On becoming the lazy bastard I was meant to be
Sal finds me back in bed at 9:00am. I got up at 5am and started working. He’s been on an early conference call with China. When he’s done he creeps up the stairs to see me there, curled up. With the cat. (After a few hours of work, I’d made a dramatic retreat.)
“What are you doing?” he asks.
“What do you mean?”
“I’m not doing anything, I’m just relaxing.”
The look on Sal’s face read: DOES NOT COMPUTE: Heidi does not sit still.
“This is my job now, Sal.” I explain, “I don’t do jack shit now. Everyone is telling me to chill the fuck out so guess what. I’m chilling out. This is what the cats do all day. They’re teaching me how.”
“You’re not even going to read a magazine?”
“You’re not even going to check emails?”
“Will you help me roll the cookie dough into balls?”
“Will you come and join me in the garden?”
“Nope. All I do now is ride bikes and then sit around. This is it. This is me for the next month. This is me not stressing out. This is me staying healthy. I have enough work to keep me pleasantly busy through June. I’m telling everything else to screw off.”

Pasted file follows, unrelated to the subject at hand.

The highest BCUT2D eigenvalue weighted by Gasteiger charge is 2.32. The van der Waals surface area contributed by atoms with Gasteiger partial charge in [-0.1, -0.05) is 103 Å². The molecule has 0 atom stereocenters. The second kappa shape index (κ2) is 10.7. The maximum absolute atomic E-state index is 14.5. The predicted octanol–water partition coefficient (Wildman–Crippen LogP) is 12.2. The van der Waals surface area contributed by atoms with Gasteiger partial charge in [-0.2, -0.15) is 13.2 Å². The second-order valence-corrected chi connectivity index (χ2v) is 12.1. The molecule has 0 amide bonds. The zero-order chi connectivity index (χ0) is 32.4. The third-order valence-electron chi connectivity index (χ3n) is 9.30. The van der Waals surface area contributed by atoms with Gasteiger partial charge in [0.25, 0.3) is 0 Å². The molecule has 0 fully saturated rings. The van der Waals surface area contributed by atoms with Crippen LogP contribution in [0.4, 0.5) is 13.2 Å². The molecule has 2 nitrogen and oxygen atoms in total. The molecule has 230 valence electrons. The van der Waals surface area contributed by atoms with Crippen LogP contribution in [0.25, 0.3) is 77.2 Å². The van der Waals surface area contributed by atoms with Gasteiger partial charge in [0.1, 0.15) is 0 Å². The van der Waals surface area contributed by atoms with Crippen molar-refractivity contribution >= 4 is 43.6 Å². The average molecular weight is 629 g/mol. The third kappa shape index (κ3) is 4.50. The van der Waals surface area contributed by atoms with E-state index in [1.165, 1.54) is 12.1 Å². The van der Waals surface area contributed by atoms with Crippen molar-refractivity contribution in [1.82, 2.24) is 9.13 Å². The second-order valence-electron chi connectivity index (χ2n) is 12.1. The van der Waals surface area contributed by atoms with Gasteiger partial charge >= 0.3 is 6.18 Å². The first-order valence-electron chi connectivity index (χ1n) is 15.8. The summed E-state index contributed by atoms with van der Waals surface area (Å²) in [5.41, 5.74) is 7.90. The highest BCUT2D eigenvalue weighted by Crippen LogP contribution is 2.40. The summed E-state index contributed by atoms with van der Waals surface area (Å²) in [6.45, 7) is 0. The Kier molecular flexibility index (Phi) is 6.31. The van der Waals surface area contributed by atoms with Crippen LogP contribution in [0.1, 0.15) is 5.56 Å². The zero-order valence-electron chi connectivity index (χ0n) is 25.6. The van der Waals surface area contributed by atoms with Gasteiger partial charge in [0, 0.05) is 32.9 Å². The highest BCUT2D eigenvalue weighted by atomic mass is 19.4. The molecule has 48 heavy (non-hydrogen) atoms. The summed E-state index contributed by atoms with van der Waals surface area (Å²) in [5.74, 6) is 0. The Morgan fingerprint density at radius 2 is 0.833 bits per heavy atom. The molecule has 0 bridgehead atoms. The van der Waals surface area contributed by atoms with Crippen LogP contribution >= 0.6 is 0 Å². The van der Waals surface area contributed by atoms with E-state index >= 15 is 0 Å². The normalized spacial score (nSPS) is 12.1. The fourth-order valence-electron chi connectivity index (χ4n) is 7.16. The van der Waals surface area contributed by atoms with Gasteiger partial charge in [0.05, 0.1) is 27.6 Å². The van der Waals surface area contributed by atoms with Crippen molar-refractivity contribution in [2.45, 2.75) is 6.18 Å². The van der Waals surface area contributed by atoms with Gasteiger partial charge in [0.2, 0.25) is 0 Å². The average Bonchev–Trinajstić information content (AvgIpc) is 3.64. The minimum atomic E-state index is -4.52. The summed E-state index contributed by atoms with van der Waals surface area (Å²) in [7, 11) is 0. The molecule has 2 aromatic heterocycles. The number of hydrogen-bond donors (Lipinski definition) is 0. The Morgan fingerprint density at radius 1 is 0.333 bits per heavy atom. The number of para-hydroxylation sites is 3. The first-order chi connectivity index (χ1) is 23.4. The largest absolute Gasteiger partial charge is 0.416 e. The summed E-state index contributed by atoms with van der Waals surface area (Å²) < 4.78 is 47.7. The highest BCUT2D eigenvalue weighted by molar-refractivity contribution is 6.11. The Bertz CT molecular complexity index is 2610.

“But you have to do something! This is NOT LIKE YOU.”
It is now.
I’ve been sick. And then sick again. And then sick again. Everyone keeps telling me to dial it back. To cut stuff out. To reduce stresses and embrace relaxation. So here I go.
I’m going to stay home and lay on the couch. I’m going to politely decline lunch invitations. I’m going to skip parties. I’m going to say no to new gigs. I’m not going to clean up or scan film or do much of anything.
I’m going to become the laziest person alive because that’s what my body wants. Down time. Deep rest. Recovery.
And when Sal asks me, “What are you doing?” I hope I can always answer this way: “Nothing. Nothing at all.”
Here’s to embracing the inner selfish bike rider in me. I’m taking this lazy bastard thing to great new heights.
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